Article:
See Figure 1
The PCV valve is an emission control device operated by intake manifold vacuum to prevent crankcase blow-by gases from escaping into the atmosphere. When the engine is running at idle, the valve opens slightly to allow a small amount of blow-by gas to be drawn into the intake manifold/dynamic chamber where it mixes with intake air for combustion in the cylinders. As engine speed increases, the valve opens to allow more of the blow-by gases into the chamber.
1978-82 GLC and 1979-82 626
- With the engine idling and fully warmed up, unclamp and remove the hose leading to the PCV valve at the valve.
- Place your finger over the open end of the hose to stop airflow. If the idle speed drops, the valve is working properly and should be reinstalled. If the idle speed does not change, replace the valve.
See Figure 2
- Warm up the engine and allow it to run at idle speed.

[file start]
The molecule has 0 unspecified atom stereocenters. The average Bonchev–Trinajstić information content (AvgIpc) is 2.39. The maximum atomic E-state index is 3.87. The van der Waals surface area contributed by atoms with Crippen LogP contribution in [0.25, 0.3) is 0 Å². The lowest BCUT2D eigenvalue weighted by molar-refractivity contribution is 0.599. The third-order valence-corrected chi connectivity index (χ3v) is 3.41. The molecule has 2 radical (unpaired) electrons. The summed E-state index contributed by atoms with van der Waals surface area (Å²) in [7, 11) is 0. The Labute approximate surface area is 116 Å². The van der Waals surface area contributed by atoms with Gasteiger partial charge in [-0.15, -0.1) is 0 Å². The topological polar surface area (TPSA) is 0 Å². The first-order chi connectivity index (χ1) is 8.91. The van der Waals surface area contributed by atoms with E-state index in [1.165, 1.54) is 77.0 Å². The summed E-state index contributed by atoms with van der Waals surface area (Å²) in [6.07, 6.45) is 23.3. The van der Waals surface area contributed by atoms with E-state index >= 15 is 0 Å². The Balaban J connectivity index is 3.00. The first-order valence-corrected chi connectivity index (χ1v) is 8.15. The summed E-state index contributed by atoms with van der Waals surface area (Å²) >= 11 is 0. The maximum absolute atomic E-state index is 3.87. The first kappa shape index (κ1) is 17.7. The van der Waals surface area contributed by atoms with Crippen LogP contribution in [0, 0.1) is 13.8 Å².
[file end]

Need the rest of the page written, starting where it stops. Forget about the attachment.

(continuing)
- Disconnect the PCV valve with the ventilator hose from the valve cover.
- Cover the valve opening with your finger and listen for a change in the idle speed.
- If the idle speed drops, the valve is working properly and should be reinstalled. If the idle speed does not change, replace the valve.
See Figure 3
Since rotary engines are not equipped with a PCV system, there is no inspection or replacement procedure for a PCV valve. Instead, blow-by gases in the crankcase are kept from being released into the atmosphere by a ventilation and check valve on 1979-80 models, or